Post # 1
I will try to keep this post short. I am 24 now, but from the time I was 15-19 I did a lot of drugs. Prescription pills like oxy contin and vicodin, weed, cocaine, just whatever was around. I was addicted. I moved 250 miles away from where I grew up and quit talking to all of my friends, went through withdraw with my grandparents support and love, and haven’t touched anything since. I have straightened out my life, made new friends, and don’t visit home very often. I have this good friend who I am watching become addicted to pills. I have tried to tell her since the very first one she has taken that I CAN’T be friends with someone who does these things. But I have watched her go from eating a pill for a buzz not very often to snorting pills every day. I have begged her to get help and have talked until I was blue in the face. I just sent her an e-mail telling her that I no longer want involvement with her because when she is snorting those pills it reminds me of my past, and to be perfectly honest with you, makes me want to do some too. This girl would have been my Maid/Matron of Honor because we are that close. Any advice on helping her, or should I truely step away?
Post # 3
@Miss Mitzie: You have two choices. You can tell her family (her parents) or you can walk away. I would choose the former. You have the choice to help this person on her path to recovery. The easy thing to do is to walk away. Usually the hardest thing is the right thing though and that’s why I think you should tell her family.
I am saying this because 3 days ago my brother told his best friend’s dad that he is addicted to oxy. Darling Husband was the one to convince my brother to do this as Darling Husband had told a friends dad that his daughter was addicted to crystal meth several years ago.
You have the choice to help save her life. It wont be an easy road but she will be very appreciative when she has someone there for support through her recovery. And kudos to you on being clean – Im sure it was not an easy path for you either. 🙂
Post # 4
As you know, you can continue to talk to your blue in the face and she doesn’t sound like she’s listening. You have tried to help her, but you can’t help her if she doesn’t want the help. It’s hard to see someone you care about loose themselves to drugs, but you can’t sacrifice your own sobriety. You may even want to go talk to a counselor or your sponser (if you went that route) or someone just to make sure your ok. ((Hugs)) stay strong … let her know if she does want the help that you can be there for her then, but until then you can’t.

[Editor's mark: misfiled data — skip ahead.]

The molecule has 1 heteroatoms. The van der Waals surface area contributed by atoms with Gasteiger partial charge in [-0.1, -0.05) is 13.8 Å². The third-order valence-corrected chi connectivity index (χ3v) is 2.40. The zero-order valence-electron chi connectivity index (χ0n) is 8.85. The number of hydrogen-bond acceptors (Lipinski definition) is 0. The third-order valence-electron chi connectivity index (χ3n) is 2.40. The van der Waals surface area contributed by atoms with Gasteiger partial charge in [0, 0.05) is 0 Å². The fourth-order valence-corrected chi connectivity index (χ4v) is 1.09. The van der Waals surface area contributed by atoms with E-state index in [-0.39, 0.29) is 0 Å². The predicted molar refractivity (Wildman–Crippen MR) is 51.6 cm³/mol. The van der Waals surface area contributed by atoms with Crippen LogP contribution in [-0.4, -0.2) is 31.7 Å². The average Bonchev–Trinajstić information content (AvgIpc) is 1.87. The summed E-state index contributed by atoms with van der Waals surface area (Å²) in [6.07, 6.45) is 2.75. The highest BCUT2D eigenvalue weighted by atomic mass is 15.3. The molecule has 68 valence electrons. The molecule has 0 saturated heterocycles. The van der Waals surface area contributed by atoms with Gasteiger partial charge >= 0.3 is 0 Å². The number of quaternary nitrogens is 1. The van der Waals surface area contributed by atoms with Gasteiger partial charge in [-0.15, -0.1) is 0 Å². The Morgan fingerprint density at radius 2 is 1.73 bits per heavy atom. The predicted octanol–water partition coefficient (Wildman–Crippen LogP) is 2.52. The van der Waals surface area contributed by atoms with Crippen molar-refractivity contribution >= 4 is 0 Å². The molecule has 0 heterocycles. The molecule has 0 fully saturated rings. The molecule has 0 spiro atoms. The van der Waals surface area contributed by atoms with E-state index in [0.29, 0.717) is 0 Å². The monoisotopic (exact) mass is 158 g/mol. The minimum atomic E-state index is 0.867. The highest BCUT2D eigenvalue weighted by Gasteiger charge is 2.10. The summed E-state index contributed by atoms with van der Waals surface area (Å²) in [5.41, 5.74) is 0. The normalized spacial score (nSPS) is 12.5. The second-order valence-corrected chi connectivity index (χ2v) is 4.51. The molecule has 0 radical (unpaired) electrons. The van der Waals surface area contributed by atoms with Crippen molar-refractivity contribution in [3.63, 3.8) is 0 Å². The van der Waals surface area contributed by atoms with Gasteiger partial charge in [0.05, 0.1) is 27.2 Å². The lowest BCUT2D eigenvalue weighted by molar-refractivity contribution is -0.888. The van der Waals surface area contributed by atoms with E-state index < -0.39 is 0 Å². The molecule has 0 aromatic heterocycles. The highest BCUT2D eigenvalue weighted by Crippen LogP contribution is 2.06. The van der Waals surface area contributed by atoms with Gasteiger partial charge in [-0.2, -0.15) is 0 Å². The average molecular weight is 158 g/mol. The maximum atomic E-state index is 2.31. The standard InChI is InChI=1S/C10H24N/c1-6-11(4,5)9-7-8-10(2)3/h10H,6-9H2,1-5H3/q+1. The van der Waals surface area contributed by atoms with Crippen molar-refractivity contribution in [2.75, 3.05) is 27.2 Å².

Post # 5
I’d tell a family member. She won’t get help until she wants help, unfortunately, but you can’t be responsible for her, either. It may not even work–my mom refused to believe my brother was on hard drugs for quite some time, despite me telling her explicitly that he was. You have obviously tried to help, but at the same time, i think it’s important to step back for your own sake.
Good luck =(. And good job for staying clean! that’s a huge accomplishment
Post # 6
can you convince her to go to an NA meeting with you?
if not, i would step away. realizing that she’s losing her friendships could be a powerful motivator for her to actually get treatment. it’s more important for you to stay healthy though. i know how painful it is to watch someone in such a downward spiral, but you really have to take care of yourself first. i’m not sure telling her family would help — they probably already know — but it certainly couldn’t hurt.
Post # 7
i think you of all people know that she isnt going to stop unless she wants to. all you can do is be there for support. That doesnt mean you have to be BFF..i honestly think it would be smart of you to stay away from someone with those tendencies but you can still support from a distance. Patience and time…hopefully she will come around but you cant really help an addict…they have to want to help themselves ya know?
proud of you for overcoming the addiction 🙂
Post # 8
I think that you should definitely tell someone you feel could help her your concerns about her increasing drug use. At least someone in your hometown would be able to offer some sort of intervention. It’s much harder for you to do that from a distance. That being said, I would keep my distance from her … especially if her behaviors trigger you and threaten your sobriety. Not to sound selfish, but you need to worry about yourself first. I’m from the school of thought that only the addict can decide when they want to get help. No amount of phone calls or emails are going to work if she doesn’t see that she has a problem.